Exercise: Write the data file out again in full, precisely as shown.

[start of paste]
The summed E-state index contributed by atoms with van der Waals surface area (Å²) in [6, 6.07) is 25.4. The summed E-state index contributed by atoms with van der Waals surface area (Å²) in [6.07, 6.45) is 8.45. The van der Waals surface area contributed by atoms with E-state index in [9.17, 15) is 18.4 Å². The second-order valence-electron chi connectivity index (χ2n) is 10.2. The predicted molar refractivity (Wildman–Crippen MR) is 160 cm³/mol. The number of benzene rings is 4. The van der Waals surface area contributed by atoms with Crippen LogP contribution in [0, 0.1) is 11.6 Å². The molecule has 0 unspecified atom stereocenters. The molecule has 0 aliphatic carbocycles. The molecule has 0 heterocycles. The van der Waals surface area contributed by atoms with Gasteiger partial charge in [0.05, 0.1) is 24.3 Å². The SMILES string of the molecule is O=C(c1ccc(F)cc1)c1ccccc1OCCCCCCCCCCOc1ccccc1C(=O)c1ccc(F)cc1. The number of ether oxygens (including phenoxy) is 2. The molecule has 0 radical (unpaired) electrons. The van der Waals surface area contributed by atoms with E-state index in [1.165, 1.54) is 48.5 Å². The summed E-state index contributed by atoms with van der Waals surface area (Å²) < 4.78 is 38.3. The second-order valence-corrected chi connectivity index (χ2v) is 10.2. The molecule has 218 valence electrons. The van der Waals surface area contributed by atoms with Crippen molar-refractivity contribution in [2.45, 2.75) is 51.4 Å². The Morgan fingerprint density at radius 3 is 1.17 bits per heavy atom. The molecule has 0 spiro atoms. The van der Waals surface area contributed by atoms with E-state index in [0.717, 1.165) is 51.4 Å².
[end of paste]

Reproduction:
The summed E-state index contributed by atoms with van der Waals surface area (Å²) in [6, 6.07) is 25.4. The summed E-state index contributed by atoms with van der Waals surface area (Å²) in [6.07, 6.45) is 8.45. The van der Waals surface area contributed by atoms with E-state index in [9.17, 15) is 18.4 Å². The second-order valence-electron chi connectivity index (χ2n) is 10.2. The predicted molar refractivity (Wildman–Crippen MR) is 160 cm³/mol. The number of benzene rings is 4. The van der Waals surface area contributed by atoms with Crippen LogP contribution in [0, 0.1) is 11.6 Å². The molecule has 0 unspecified atom stereocenters. The molecule has 0 aliphatic carbocycles. The molecule has 0 heterocycles. The van der Waals surface area contributed by atoms with Gasteiger partial charge in [0.05, 0.1) is 24.3 Å². The SMILES string of the molecule is O=C(c1ccc(F)cc1)c1ccccc1OCCCCCCCCCCOc1ccccc1C(=O)c1ccc(F)cc1. The number of ether oxygens (including phenoxy) is 2. The molecule has 0 radical (unpaired) electrons. The van der Waals surface area contributed by atoms with E-state index in [1.165, 1.54) is 48.5 Å². The summed E-state index contributed by atoms with van der Waals surface area (Å²) < 4.78 is 38.3. The second-order valence-corrected chi connectivity index (χ2v) is 10.2. The molecule has 218 valence electrons. The van der Waals surface area contributed by atoms with Crippen molar-refractivity contribution in [2.45, 2.75) is 51.4 Å². The Morgan fingerprint density at radius 3 is 1.17 bits per heavy atom. The molecule has 0 spiro atoms. The van der Waals surface area contributed by atoms with E-state index in [0.717, 1.165) is 51.4 Å².